Low Monkeypox Vaccine Supply Means Some Have Traveled to Canada For It
Author: Trudy Ring
Some U.S. residents are traveling to Canada in search of a vaccine for monkeypox, or MPV.
With vaccine supplies limited, a Seattle man told a local TV station he and friends traveled to the Canadian province of British Columbia to receive the vaccine and found the process “seamless.”
“King County [which includes Seattle] health was being very slow with the uptake of access to dosing and communicating in general,” Seattle gay man Justin Moore told broadcaster KING. “It became apparent to me that I was going to have to seek out other places to get it,” he added.
So he and his friends went across the border, and it took about 15 minutes for them to get vaccinated against MPV, whose most recent outbreak has been concentrated in men who have sex with men. No one at the vaccine site seemed to care that the men weren’t Canadian citizens. “It was actually very easy, very seamless,” Moore said.
Washington State has obtained about 3,550 doses of the vaccine, state officials said. That’s a very limited supply in a state with a population of 7.5 million. Because of that, Washington health administrators don’t plan to hold any large vaccine clinics, they told KING. Other locales around the U.S. have reported that demand for vaccines (there are two, with JYNNEOS being the safer one) has outpaced the supply.
The federal government announced this week that an additional 780,000 vaccine doses would be available nationwide by Friday, adding to the 300,000 already distributed in July.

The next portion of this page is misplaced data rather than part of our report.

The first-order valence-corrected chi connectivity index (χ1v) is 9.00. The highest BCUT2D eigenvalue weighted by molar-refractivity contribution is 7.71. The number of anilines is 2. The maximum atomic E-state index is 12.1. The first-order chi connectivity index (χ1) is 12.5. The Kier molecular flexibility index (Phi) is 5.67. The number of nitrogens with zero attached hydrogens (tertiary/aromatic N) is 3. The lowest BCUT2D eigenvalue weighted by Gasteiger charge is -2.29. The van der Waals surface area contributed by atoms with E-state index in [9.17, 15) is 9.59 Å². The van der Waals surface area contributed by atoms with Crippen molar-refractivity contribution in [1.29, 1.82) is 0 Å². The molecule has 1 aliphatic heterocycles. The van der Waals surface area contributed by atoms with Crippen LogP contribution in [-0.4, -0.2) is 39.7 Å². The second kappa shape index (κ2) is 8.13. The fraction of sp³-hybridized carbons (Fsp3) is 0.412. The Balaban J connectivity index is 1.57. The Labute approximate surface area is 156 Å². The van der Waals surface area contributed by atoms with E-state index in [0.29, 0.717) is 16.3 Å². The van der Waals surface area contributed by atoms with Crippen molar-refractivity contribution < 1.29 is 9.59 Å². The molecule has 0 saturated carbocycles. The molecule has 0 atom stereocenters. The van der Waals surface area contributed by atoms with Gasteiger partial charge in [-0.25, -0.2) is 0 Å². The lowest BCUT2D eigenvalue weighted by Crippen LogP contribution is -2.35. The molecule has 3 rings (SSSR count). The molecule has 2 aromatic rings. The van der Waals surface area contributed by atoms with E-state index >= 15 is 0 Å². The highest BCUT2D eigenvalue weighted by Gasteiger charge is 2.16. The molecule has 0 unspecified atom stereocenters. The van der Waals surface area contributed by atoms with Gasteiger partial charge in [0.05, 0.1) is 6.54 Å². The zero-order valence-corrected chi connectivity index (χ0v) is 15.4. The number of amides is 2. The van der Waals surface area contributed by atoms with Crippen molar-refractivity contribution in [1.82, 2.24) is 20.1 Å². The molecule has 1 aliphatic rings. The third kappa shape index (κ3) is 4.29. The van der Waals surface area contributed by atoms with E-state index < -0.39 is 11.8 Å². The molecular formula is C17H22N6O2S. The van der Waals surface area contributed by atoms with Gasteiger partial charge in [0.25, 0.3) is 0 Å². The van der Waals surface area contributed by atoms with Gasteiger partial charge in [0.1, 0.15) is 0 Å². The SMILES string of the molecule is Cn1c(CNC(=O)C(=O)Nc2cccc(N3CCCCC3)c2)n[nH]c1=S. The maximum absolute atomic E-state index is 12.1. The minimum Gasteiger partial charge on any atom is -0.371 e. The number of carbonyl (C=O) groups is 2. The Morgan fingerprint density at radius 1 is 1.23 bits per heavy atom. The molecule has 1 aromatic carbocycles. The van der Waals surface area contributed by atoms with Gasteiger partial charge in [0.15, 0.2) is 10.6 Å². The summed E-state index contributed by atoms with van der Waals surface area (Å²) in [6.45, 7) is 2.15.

Moore noted that it’s important for gay men to be aware of MPV and how to prevent it, and he spoke out against the tendency to stigmatize the community and the virus, which is spread primarily through close physical contact. The majority of cases of MPV have been among men who have sex with men, according to the World Health Organization (WHO).
Dr. Stephaun Wallace, a staff scientist at Fred Hutchinson Cancer Center in Seattle, also mentioned the need to combat stigma, and he emphasized that anyone can contract the virus.
“Please do not think that [if] you don’t identify as a gay person or the LGBTQIA community that you are not at risk for monkeypox,” Wallace told the TV station, adding, “The way that stigma has been perpetuated for monkeypox has certainly appeared to me and others that we have not learned enough.”
The Centers for Disease Control and Prevention have reported 5,189 confirmed cases of MPV in the U.S. as of Saturday morning. Last week, the WHO declared the MPV outbreaks a global health emergency. That designation calls for an international response to the virus’s spread.
For more information about MPV, visit the CDC’s website here.
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Original Article on The Advocate
Author: Trudy Ring